Trump Cites Familiar Argument in Ban on Transgender Troops – New York Times

The military readiness argument is a familiar one.

It was used in 1948 when the issue was opening up the military ranks to blacks (impairing “the morale of the Army at a time when our armed forces should be at their strongest and most efficient,” warned Senator J. Lister Hill, Democrat of Alabama); in the 1990s, when the issue was allowing women into combat (“females have biological problems staying in a ditch for 30 days because they get infections,” said Representative Newt Gingrich, Republican of Georgia); and in 2010, when the issue was allowing gays to serve openly in the military (it would “harm the battle effectiveness which is so vital to the survival of our young men and women in the military,” asserted Senator John McCain, Republican of Arizona).


Gen. Joseph F. Dunford Jr., chairman of the Joint Chiefs of Staff, said the military would not be ejecting any service members.

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Now, Mr. Trump is making another grab at the readiness defense. The American military, he said on Twitter, “cannot be burdened with the tremendous medical costs and disruption that transgender in the military would entail.”

Critics of allowing transgender service members in the military say they will indeed add to overall medical costs and increase the number of active duty personnel who are out of commission for medical reasons. They point to Army statistics indicating that, at any one time, around 50,000 of the service’s approximately 500,000 personnel are on some manner of sick leave, with reasons ranging from a bad knee to maternity leave. That 10 percent nondeployable rate, commanders say, affects readiness.

Because many transgender people undergo hormone therapy or surgery to transition to the gender with which they identify, these service members often need more medical care than other military recruits.

Brad Carson, who was acting undersecretary of defense for personnel and readiness in 2015 and 2016, when the issue of allowing transgender members was being debated, said officials representing the Army and the Marines expressed worries about adding to what they saw as an already high number of people on medical leave.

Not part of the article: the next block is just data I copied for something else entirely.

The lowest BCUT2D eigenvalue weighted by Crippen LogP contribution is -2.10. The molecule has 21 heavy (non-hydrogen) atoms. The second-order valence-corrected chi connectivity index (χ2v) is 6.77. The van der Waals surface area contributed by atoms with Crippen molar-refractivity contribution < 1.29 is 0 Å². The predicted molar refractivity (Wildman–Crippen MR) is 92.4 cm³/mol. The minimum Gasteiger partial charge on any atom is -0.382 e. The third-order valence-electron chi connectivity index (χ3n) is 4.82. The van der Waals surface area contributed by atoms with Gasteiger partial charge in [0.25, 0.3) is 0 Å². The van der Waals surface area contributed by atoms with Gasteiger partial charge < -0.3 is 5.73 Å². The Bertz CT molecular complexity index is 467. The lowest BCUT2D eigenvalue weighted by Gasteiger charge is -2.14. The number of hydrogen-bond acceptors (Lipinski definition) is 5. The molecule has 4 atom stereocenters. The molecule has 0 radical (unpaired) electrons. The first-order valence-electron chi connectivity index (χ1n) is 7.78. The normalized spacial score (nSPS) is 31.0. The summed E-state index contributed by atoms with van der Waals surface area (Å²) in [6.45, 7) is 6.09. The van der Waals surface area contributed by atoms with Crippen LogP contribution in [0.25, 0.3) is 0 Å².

“They would say, so now you’re telling me we’re going to admit a cohort of people who almost by definition will need medical care,” Mr. Carson said, recalling the extensive meetings at the Pentagon on how opening the military to transgender people would affect readiness. “They already thought they didn’t have enough people to man the units. Their view was, we need to get that number down from 50,000, so they would support nothing that added to it, including maternity leave expansion.”


Eric Fanning, the first openly gay man to serve as Army secretary, said the military was often forced to confront such issues before society at large.

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Those arguments were rejected in a report by the RAND Corporation, released in May 2016, which found that allowing transgender people to serve would “cost little and have no significant impact on unit readiness.”

The study estimated that 2,450 active-duty members were transgender, predicted that around 65 would seek to transition each year, and estimated that the cost to the Pentagon would be $2.9 million to $4.2 million a year.

“So the Army had 50,000 people out of commission,” Mr. Carson said, recalling the arguments that allowing transgender troops to serve would not affect readiness. “The number of people we would be adding would be minuscule. People are in and out of readiness status anyway. We have long experience in giving people hormone treatments — men can get low testosterone treatments; women can get birth control pills.”

And the medical costs would also be small in the context of a $600 billion annual budget.

The argument that allowing a new cohort of recruits would harm military readiness was ultimately rejected in the case of allowing African-Americans in the 1940s, women in combat in the 1990s and gays and lesbians in 2010.

In most of such cases, the military arrived at desegregation before other parts of the government and American society as a whole.

“Because the military pulls from all parts of the country, it’s forced to deal with the same issues as the rest of society,” said Eric Fanning, the first openly gay man to serve as Army secretary. “Oftentimes, it’s made to confront these issues earlier and more directly than society at large. And as a result, the military often helps lead the way for change.”

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